The approach makes sense when many employees are in the workplace for only part of the week

The following WSJ article appeared in the October 26, 2022, print edition as ‘Timeshare Model Comes to Office Space’.

– By Konrad Putzier


Hybrid work schedules for most companies mean splitting time between remote work and time in the office. For the startup Frontier Talent Inc., it also means rotating through the same office space with another company.

Frontier employees head to their San Francisco office on Mondays, Wednesdays and Thursdays. After two of those days, they pack their laptops, clean up their desks and throw away any trash so their work area will be clean when another company moves in for its turn using the space.

Thousands of companies across the U.S. are still grappling with exactly how much office space they need when many employees are in the workplace only part of the week. A growing number of companies now let their employees work part time from home but still want them to be together in the office at least a few days a week to foster collaboration. That means offices are either mostly full or mostly empty, depending on the day of the week.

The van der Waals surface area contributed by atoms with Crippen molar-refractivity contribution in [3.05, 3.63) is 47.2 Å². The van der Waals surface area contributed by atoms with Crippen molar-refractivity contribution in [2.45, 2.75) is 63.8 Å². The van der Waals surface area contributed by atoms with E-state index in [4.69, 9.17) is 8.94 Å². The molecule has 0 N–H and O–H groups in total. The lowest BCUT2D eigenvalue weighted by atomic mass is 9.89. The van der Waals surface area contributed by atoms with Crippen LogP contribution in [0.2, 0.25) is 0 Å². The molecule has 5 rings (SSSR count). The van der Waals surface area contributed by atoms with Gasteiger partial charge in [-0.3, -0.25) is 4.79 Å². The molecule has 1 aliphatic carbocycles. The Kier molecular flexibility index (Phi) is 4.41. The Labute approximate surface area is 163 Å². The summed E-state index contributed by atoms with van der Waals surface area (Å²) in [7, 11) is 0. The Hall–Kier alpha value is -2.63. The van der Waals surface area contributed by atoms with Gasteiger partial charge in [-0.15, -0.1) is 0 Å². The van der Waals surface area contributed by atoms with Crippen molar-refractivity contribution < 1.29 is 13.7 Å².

Enter Codi. The flex-office-space company manages about 50 furnished, private offices and coordinates office sharing so that the same set of desks, huddle rooms, whiteboards and snacks can be used by two to three different companies that occupy that same space on different days of the week.

These arrangements, which are something like a timeshare rental for offices, mean companies pay only for those days when their offices are likely occupied. About 35% of Codi’s customers lease an office for fewer than five days a week, said Chief Executive Christelle Rohaut.

The office timeshare concept doesn’t work for everyone. It is geared toward smaller companies and startups that do most of their work on laptops and don’t store sensitive information in bulky servers or filing cabinets.

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